It's time for the rule to change when races to the puck for icing are creating more grisly injuries than excitement.
Former Wild defenseman Kurtis Foster broke his leg hitting the wall after he was nudged from behind by San Jose center Torrey Mitchell in 2008. “I know the NHL likes races for the puck, but I don’t see the entertainment value,” Foster said after Taylor Fedun suffered a similar fate.
Every time the NHL cracks down on hits to the head or hits from behind, you get the few traditionalists (i.e. Mike Milbury) screaming that they're trying to take hitting out of the game.
Every time a player gets hurt in a fight, you've got one side screaming that fighting needs to be banished from the NHL, you've got the other side saying it's a necessity, both from an intimidation point of view and an entertainment point of view.
There are passionate debates about myriad subjects in the NHL.
But find me one person beating the drum about the virtues of touch icing? Honestly: Is there anybody screaming, "Man, we've got to keep that exciting race for the puck on icings, or the game is unwatchable?"
So why when every other league in the world has no-touch or hybrid icing does the NHL continue to have touch icing?
It'd be nice if somebody had the figures of how many average icings are actually negated in an NHL game and, of those, how many amount to anything resembling a scoring chance or goal.
One out of 20, if that?
Well, those of us who unfortunately went down to Xcel Energy Center the night of Sept. 30 witnessed another horrifying train wreck that left a player writhing in pain on the ice with a shattered femur.
Taylor Fedun, who just graduated from Princeton with a degree in mechanical and aerospace engineering, was so close to making the Edmonton Oilers out of camp. That was before he joined Kurtis Foster, Al MacInnis, Pat Peake, Mark Tinordi, Marco Sturm and Marty Reasoner as the latest on the touch-icing casualty list.
Eric Nystrom, with his job more on the line than any of us knew, was trying to impress the Wild brass by hustling and not giving up on a play. He got to the puck just shy of Fedun, reached around and Fedun stepped on his stick.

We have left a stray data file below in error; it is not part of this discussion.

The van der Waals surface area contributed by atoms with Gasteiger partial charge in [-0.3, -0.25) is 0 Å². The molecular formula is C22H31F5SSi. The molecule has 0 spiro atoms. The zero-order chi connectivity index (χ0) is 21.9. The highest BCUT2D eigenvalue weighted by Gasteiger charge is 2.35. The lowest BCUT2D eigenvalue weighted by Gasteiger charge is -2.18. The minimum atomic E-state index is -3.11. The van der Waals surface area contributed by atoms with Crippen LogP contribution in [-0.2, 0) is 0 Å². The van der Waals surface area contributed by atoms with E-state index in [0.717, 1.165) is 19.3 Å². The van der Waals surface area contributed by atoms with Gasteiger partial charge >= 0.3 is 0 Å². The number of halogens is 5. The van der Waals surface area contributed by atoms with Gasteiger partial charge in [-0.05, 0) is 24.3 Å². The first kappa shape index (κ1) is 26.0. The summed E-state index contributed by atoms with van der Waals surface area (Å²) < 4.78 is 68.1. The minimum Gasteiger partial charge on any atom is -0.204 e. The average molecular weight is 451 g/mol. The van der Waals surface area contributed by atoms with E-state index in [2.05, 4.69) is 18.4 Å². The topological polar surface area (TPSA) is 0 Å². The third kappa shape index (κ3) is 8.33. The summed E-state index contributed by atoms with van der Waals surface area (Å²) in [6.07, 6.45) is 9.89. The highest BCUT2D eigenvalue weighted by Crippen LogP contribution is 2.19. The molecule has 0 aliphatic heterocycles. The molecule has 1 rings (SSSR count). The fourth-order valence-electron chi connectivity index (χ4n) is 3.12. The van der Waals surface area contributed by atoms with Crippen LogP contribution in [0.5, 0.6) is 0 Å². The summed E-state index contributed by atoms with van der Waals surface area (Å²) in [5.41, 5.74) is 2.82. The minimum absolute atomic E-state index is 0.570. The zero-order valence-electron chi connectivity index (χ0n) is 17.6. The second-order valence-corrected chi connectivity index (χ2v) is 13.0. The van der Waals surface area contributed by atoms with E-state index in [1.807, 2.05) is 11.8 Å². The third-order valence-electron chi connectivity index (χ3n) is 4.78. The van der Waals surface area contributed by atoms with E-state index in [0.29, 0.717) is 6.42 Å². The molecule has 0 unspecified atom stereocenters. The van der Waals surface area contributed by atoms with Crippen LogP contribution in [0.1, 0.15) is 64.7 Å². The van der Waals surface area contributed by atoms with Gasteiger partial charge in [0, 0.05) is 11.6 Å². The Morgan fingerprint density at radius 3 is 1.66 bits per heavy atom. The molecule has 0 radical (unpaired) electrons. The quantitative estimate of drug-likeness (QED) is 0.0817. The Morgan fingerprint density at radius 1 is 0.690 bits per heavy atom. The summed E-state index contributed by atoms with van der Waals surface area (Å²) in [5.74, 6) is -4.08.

"But why does that have to happen?" Nystrom said Wednesday, one day before he lost his job with the Wild. "The injuries on those plays, they happen every once in a while, but why does any injury have to happen? There's a risk of injury every time that play happens, and it makes you wonder why they even have it."
Foster certainly wonders. Foster, while with the Wild in 2008, broke his femur when Torrey Mitchell nudged him from behind on an icing in San Jose.
"I think somebody's going to have to break a neck or something more catastrophic before they go to no-touch icing," said Foster, now with Anaheim. "I know the NHL likes races for the puck, but I don't see the entertainment value in this."
Neither does Wild GM Chuck Fletcher, who says the NHL has already put touch icing on the next GM meeting's agenda.
Fletcher said the Wild, and many of his colleagues around the league, would support a change to hybrid icing.
The NHL would be able to write the rule any way it wanted, but in most cases hybrid icing entails a race to the faceoff circles. If the defending team wins, or it's a tie or even close, the linesman whistles the play dead. If the attacking team wins, play continues, but the defending player at least can brace himself before he gets to the end boards.
"So this way there's still a race, but it's being blown dead 20 feet up ice as opposed to right at the boards," Fletcher said. "It's just too dangerous. I think, in my opinion, eventually we'll definitely get there, hopefully in time for next year."
Nystrom, who felt immense guilt after Fedun's injury, certainly hopes so. He said he and Fedun discussed no-touch icing at Fedun's hospital bed.
"We both said, you don't want to be part of something like this, but if something good comes out of this and they change this stupid rule, that'd be good," Nystrom said
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